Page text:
Since 2006 Wallonia has implemented an ambitious and experimental economic stimulus policy that is aimed at returning prosperity to a region where the industrial revolution flowered in continental Europe. The so-called “Marshall Plan” has provided investments exceeding €4.5bn, in addition to existing funds, for the period 2006-2014. Yet rather than being used to prop up heavy industry, the funds have focused on certain high-value sectors, with an emphasis on education, network creation and innovation.
The policy has proved a success. Jean-Claude Marcourt, a socialist and Wallonia’s minister of the economy, points to above-average growth in the sectors favoured by the plan. “The crisis has affected us, but we have done better than our EU neighbours in terms of growth and employment,” he adds. Wallonia’s attractiveness for logistics as well as the arrival of Google, the internet company, which has set up a data centre there, are further examples of the region’s broader reemergence from post-industrial gloom, he continues. Indeed, Mr Marcourt is just back from China, where he secured a promise to create a business incubator linked to the Catholic University of Louvain.
With a 2011 gross domestic product of €73bn and perennially weak growth, Wallonia compares starkly with Flanders. The latter has enjoyed impressive growth and GDP per capita is more than 30 per cent higher than in Wallonia. With greater powers following regional devolution and the prospect of an ever less solid Flanders, in 2005 the Wallonian government sought to adopt radical measures.
Yet the scale of the Marshall Plan surprised many, even in a region used to economic dirigisme. It also broke with earlier broadbrush economic policy, concentrating on only five sectors – life sciences, aerospace, logistics, agribusiness and mechanical engineering – and externalizing much decision-making.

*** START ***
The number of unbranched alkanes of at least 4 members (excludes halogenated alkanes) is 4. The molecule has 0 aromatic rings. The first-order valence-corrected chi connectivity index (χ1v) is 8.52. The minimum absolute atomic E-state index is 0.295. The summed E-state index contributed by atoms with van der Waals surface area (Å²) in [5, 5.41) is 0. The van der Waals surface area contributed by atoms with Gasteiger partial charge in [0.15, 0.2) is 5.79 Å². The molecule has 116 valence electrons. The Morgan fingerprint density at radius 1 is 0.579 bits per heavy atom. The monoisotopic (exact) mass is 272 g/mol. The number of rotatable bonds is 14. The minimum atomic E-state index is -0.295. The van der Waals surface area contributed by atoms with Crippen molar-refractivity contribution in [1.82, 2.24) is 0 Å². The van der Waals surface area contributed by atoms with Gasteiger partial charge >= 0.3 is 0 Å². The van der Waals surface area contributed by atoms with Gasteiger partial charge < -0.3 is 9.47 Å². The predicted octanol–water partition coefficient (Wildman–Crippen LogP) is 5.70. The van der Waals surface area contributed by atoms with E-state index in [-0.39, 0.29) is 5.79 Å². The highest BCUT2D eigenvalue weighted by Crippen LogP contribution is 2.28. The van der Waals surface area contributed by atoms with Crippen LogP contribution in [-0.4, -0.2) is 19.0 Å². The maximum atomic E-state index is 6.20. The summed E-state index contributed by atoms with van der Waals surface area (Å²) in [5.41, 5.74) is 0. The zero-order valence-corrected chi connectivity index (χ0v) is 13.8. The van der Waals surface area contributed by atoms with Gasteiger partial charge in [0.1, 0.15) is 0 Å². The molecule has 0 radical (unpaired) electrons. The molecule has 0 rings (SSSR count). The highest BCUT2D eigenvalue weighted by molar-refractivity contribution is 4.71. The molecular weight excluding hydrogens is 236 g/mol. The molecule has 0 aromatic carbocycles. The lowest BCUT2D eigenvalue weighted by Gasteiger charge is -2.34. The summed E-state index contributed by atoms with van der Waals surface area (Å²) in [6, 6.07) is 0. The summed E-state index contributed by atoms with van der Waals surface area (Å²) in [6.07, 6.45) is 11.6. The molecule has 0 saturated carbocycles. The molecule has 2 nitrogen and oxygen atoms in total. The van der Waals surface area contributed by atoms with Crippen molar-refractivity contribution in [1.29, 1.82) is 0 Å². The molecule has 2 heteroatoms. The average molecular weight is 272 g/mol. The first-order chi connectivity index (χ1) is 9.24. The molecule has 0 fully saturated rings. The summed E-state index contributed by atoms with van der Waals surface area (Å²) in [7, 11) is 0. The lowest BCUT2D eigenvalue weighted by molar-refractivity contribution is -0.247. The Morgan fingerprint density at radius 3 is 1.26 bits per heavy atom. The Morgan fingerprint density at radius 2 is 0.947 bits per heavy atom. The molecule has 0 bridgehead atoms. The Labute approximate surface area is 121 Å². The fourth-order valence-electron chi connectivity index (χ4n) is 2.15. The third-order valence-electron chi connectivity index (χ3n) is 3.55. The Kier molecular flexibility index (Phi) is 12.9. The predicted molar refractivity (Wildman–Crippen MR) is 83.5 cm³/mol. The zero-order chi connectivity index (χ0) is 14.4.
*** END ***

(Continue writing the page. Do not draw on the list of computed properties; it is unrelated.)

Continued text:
The arrival of the Greens in the regional coalition in 2009 introduced a sixth priority sector, the “eco-economy”, and a rebranding of the economic stimulus policy as “Marshall Plan 2.Green”. The plan is novel in the way it mixes top-down and bottom-up approaches, says Marcus Dejardin, professor of economics at the University of Namur. It preselects certain broad sectors but then leaves companies and university research centres to devise the commercial projects.
Indeed, each sector has its own cluster that brings together the various actors and channels funding for research and development, education, start-ups and spin-offs.
One condition of funding is that companies must be involved in the R&D process from the start. Officials are also on hand via the clusters to co-ordinate research, draw up business plans and conduct market studies.
Wallonia has also created AWEX, an agency with a dual aim of promoting Walloon companies internationally and of attracting foreign investment to the region. Much of that role involves helping foreign companies to navigate the Belgian administration and understand what assistance is available, in particular through the Marshall Plan. A report assessing the first Marshall Plan in 2010 trumpeted the creation of 27,000 direct jobs and 1,250 new researchers, as well as the training of 115,000 people.
In addition, although incubating innovation is a lengthy process, the first Marshall Plan-sponsored products are being rolled out. These include security software for supply chains and biodegradable food packaging.
“Wallonia has been catching up with Flanders, including in terms of per capita income,” he says Wallonia, he says, has come through several “tests of credibility”, beating off competition from several regions to attract distribution centres on two occasions from Johnson & Johnson, the healthcare company, and Google’s €250m investment in 2007 in a European data centre.
“Wallonia is very favourable for investors,” he continues. Between Belgium’s “notional interest” tax rate, the fiscal rebates offered by the region and AWEX, investors are well looked after, says Mr Marcourt.Source: “Doing Business in Walonia”, Financial Times